10 Aug 2016 19:23 IST

Scaling up solar rooftop PV systems

To achieve the target of generating 40 GW renewable energy, address the distribution segment challenge

India has set an ambitious target — of achieving 175 GW installed renewable energy capacity by 2022.

Of this, 100 GW has to be achieved by solar energy, including 40 GW from small-scale, solar rooftop photovoltaic (PV) systems. This high share of 40 per cent indicates the government’s intention of developing this decentralised power generation segment.

What it means

Rooftop solar PV has the potential to provide many benefits to the Indian power network in terms of reducing overall transmission and distribution losses, ensuring better voltage regulation at grid tail-end, and, most importantly, allowing consumers to generate their own power.

This paradigm will pave the way for multiple small investments, eventually contributing to increasing the overall power generation capacity in the country.

The course taken by the Indian government is not very different from what has been followed globally. Major solar energy markets including Germany, Japan, the US and Australia, have a very high share of rooftop PV in their overall solar PV capacity, ranging from around 35 per cent in Japan to 75 per cent in Australia.

These countries have experienced smaller gestation periods of solar rooftop PV projects, when compared with large-scale utility ones. Therefore, the replication has been faster in this segment.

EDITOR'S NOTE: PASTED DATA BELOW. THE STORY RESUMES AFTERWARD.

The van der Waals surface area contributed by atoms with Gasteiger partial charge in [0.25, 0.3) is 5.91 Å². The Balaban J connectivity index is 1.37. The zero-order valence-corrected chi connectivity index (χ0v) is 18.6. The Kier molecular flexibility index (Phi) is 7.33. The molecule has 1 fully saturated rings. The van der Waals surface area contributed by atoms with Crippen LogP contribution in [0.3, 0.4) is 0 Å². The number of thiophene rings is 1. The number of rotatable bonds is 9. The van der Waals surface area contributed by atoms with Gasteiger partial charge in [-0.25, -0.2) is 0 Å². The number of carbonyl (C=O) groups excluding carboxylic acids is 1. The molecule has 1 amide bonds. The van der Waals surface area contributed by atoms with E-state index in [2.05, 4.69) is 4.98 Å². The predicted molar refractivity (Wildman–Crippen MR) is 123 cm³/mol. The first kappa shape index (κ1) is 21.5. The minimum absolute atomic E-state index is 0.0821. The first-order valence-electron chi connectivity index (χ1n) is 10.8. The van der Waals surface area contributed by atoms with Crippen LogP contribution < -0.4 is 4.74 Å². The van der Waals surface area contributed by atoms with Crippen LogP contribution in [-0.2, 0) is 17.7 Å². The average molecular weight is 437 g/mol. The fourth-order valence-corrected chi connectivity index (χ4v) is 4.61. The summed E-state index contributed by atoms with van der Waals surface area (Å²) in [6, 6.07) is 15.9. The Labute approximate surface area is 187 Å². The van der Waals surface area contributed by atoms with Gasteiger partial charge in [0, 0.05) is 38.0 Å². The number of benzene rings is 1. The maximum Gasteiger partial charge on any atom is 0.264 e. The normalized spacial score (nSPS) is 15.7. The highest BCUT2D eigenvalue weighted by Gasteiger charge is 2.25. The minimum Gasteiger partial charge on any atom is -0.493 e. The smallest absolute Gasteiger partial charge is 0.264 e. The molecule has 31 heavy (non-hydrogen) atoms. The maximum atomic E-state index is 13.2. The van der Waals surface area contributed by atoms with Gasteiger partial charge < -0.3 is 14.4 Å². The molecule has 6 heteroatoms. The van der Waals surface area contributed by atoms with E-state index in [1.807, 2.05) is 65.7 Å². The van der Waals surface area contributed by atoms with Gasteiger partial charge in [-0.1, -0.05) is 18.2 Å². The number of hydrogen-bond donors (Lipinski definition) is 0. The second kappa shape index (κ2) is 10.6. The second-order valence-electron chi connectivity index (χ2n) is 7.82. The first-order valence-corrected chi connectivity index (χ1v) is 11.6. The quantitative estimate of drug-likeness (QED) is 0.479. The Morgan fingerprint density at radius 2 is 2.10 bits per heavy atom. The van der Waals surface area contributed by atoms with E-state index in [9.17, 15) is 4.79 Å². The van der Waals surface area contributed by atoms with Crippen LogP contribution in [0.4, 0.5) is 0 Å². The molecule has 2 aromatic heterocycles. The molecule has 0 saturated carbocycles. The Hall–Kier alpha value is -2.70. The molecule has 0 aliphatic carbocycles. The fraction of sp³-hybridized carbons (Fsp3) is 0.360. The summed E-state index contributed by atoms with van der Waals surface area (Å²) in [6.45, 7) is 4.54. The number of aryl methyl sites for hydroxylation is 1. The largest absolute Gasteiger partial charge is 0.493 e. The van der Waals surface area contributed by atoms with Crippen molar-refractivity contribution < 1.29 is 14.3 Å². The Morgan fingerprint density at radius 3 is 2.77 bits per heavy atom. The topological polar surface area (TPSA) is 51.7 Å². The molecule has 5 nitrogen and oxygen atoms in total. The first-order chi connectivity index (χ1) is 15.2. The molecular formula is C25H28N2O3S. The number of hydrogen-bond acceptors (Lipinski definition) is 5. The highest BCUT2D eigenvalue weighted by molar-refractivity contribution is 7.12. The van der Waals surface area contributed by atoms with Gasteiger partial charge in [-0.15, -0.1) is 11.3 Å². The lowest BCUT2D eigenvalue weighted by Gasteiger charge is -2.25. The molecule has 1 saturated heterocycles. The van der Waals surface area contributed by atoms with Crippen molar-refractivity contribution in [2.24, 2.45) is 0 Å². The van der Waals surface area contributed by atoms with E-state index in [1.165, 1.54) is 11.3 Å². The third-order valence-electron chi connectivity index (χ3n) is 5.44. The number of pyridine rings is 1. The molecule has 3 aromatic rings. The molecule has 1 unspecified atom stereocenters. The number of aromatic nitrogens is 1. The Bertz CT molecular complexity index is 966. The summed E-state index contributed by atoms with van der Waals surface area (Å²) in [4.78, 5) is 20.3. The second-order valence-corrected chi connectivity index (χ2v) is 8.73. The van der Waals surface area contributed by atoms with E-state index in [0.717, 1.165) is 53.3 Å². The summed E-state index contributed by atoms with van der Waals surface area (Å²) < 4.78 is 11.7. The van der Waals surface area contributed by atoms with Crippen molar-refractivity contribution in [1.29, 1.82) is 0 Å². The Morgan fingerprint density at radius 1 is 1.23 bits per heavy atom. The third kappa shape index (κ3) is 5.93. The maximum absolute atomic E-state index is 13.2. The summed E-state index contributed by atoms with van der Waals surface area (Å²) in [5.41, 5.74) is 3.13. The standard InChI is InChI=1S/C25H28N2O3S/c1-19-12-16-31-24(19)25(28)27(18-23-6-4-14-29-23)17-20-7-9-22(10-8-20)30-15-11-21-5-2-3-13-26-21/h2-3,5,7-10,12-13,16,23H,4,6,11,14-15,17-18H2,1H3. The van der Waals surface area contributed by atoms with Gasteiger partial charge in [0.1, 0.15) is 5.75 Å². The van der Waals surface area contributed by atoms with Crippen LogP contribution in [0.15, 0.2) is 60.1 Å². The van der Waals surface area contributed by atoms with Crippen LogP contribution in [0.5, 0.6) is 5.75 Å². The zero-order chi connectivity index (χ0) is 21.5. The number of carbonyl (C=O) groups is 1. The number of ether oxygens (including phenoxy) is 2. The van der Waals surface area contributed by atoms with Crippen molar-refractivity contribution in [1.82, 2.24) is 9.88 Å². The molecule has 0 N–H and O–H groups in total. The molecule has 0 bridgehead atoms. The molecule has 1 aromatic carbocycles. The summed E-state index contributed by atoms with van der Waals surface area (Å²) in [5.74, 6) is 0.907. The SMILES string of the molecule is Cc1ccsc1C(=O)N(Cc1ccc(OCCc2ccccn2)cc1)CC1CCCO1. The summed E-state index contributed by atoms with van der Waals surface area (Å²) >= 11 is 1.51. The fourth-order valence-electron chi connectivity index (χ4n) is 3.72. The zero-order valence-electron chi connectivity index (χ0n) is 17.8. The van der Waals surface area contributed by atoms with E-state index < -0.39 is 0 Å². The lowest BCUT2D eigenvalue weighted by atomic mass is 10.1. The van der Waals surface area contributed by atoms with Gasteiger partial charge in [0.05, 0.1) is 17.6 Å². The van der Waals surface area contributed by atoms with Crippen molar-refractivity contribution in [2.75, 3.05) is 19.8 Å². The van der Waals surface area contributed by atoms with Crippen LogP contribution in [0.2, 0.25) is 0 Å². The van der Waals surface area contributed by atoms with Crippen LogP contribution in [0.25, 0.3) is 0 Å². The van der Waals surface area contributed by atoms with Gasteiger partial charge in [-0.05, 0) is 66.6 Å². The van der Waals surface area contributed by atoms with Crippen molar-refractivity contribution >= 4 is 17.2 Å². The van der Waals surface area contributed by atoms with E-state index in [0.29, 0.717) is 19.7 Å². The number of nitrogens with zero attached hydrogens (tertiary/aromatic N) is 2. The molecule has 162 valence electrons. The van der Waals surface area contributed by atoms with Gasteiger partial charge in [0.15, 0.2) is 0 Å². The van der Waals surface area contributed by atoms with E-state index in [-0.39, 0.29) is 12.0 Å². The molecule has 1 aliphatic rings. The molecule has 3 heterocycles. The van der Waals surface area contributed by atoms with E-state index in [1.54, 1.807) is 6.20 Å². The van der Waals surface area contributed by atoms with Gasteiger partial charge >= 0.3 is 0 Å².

Ground reality

In India, the policy framework for both ground-mounted, and rooftop PV projects was laid together under Jawaharlal Nehru National Solar Mission in 2010. This emanated into Phase 1 for ground-mounted projects, and Rooftop PV and Small-Scale Generation Project (RPSSGP) schemes respectively.

However, the implementation of solar rooftop PV projects hasn’t matched that of ground-mounted solar PVs. The current installed capacity of solar rooftop PV systems is very low — at around 170 MW — when compared with that of ground-mounted systems, which have a capacity of around 7,000 MW.

The challenges

If the full potential of rooftop PV is to be harnessed, the challenges facing the segment need to be addressed. These include policy, regulatory, financing and implementation, encompassing the entire project lifecycle.

The initial policy, of keeping the buy-back price from both types of projects at par with each other (RPSSGP scheme of Ministry of New and Renewable Energy, and Indian Renewable Energy Development Agency Limited, and SERC specified same tariff for rooftop PV and ground mounted PV projects) has pushed investors’ interest towards large, ground-mounted solar PV ones — they expect to get better returns from them.

Thereafter, over-inclination towards net-metering regulations in the country further hampered the rate of its implementation, as this mechanism is more beneficial to commercial or industrial consumers than residential ones — retail electricity tariff of commercial consumers is higher than the cost of solar power.